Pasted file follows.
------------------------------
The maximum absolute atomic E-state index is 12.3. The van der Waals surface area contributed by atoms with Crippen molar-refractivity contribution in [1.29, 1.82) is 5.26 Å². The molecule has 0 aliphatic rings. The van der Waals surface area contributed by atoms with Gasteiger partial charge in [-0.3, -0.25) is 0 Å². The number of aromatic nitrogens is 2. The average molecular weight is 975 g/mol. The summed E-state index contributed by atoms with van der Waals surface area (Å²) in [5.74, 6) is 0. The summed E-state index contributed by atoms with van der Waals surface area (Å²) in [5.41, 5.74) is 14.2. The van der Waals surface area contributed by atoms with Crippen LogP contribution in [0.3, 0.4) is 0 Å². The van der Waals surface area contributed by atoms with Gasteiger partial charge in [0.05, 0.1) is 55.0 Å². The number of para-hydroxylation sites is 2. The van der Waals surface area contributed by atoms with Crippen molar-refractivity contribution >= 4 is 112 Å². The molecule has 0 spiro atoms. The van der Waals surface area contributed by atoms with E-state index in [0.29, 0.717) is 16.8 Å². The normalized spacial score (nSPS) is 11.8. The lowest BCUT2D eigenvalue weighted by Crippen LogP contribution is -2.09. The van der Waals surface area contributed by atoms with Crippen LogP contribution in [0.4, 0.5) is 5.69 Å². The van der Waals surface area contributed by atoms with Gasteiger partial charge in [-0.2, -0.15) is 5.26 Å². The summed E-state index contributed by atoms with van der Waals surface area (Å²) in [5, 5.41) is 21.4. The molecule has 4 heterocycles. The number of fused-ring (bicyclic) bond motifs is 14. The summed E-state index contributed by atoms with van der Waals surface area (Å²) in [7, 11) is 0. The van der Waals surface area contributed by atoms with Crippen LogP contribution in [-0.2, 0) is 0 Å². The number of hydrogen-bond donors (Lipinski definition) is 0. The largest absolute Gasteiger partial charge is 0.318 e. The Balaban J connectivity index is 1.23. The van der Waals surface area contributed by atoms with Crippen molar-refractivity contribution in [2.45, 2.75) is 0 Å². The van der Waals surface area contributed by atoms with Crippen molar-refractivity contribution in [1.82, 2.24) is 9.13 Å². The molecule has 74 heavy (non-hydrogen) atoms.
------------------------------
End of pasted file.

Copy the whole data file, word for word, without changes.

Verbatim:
The maximum absolute atomic E-state index is 12.3. The van der Waals surface area contributed by atoms with Crippen molar-refractivity contribution in [1.29, 1.82) is 5.26 Å². The molecule has 0 aliphatic rings. The van der Waals surface area contributed by atoms with Gasteiger partial charge in [-0.3, -0.25) is 0 Å². The number of aromatic nitrogens is 2. The average molecular weight is 975 g/mol. The summed E-state index contributed by atoms with van der Waals surface area (Å²) in [5.74, 6) is 0. The summed E-state index contributed by atoms with van der Waals surface area (Å²) in [5.41, 5.74) is 14.2. The van der Waals surface area contributed by atoms with Crippen LogP contribution in [0.3, 0.4) is 0 Å². The van der Waals surface area contributed by atoms with Gasteiger partial charge in [0.05, 0.1) is 55.0 Å². The number of para-hydroxylation sites is 2. The van der Waals surface area contributed by atoms with Crippen molar-refractivity contribution >= 4 is 112 Å². The molecule has 0 spiro atoms. The van der Waals surface area contributed by atoms with E-state index in [0.29, 0.717) is 16.8 Å². The normalized spacial score (nSPS) is 11.8. The lowest BCUT2D eigenvalue weighted by Crippen LogP contribution is -2.09. The van der Waals surface area contributed by atoms with Crippen LogP contribution in [0.4, 0.5) is 5.69 Å². The van der Waals surface area contributed by atoms with Gasteiger partial charge in [-0.2, -0.15) is 5.26 Å². The summed E-state index contributed by atoms with van der Waals surface area (Å²) in [5, 5.41) is 21.4. The molecule has 4 heterocycles. The number of fused-ring (bicyclic) bond motifs is 14. The summed E-state index contributed by atoms with van der Waals surface area (Å²) in [7, 11) is 0. The van der Waals surface area contributed by atoms with Crippen LogP contribution in [-0.2, 0) is 0 Å². The number of hydrogen-bond donors (Lipinski definition) is 0. The largest absolute Gasteiger partial charge is 0.318 e. The Balaban J connectivity index is 1.23. The van der Waals surface area contributed by atoms with Crippen molar-refractivity contribution in [2.45, 2.75) is 0 Å². The van der Waals surface area contributed by atoms with Crippen molar-refractivity contribution in [1.82, 2.24) is 9.13 Å². The molecule has 74 heavy (non-hydrogen) atoms.